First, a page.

As I scanned through some of last year's photos, I came across this one of an adult male that showed up in our yard mid-migration. It was around the first week in August when several males started appearing. They tend to spend several days feeding and fattening up before continuing on their southern journey. What I saw was not common, but I do see once in awhile. This adult male shows early signs of molting. At the base of his bill and around his eye you can see small pin feathers starting to develop. This is a common process that all birds go through annually. It's a process that usually happens at a lesser time of significance in the year. During breeding season the males are brilliantly colored in order to put on the display of their life. Every feather is in perfect condition during this time in order to impress any possible mates. You just don't see a drab looking male during these times. The times of molt will happen after this significant period of breeding is well completed. During the times of breeding those perfect feathers take a real beating, some torn and badly damaged, while others go completely missing, a lot of this happening due to serious battles among competing males. Although many of us think that the females take on the biggest workload during nesting, breeding takes a serious toll on the males. They put on far more miles than you could possibly imagine during breeding season, and if it's not scouting out newly arriving females, their energy is spent in fierce battles with other males, sometimes costing them their lives.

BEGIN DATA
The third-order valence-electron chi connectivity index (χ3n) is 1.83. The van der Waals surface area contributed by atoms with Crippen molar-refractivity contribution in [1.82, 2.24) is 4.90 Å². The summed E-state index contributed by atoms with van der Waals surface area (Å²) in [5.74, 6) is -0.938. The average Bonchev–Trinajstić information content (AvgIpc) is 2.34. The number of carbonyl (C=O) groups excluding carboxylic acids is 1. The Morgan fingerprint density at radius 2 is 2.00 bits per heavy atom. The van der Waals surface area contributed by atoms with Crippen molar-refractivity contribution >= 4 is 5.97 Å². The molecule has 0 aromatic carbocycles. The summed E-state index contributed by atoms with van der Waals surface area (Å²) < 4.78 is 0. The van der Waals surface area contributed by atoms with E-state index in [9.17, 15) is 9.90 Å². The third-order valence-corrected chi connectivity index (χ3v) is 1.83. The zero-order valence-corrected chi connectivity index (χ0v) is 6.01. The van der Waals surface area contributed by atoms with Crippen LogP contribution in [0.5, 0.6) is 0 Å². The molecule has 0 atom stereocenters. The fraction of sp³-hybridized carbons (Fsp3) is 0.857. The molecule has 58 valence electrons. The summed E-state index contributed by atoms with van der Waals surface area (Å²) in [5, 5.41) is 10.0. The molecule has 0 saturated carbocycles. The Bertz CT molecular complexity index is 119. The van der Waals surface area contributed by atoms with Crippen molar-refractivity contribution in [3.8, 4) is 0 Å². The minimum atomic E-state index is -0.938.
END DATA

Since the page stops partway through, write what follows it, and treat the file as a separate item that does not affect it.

In the end of breeding season, the males will go through a lull of activity. Although they still want to defend their feeders, they restrict their territory to much smaller than it was prior. They begin to gather energy in order to rebuild new feathers for the next time around.
Here we have an adult male still protecting his feeder, but limits the amount of time in chase. If it was earlier in the season and another hummingbird showed up at his feeder, his chase wouldn't stop until it reached the next county. But for now, he sits and rests after another season of success.
Ruby-throated hummingbird, August 2016, N.E. of Edmonton, Alberta.
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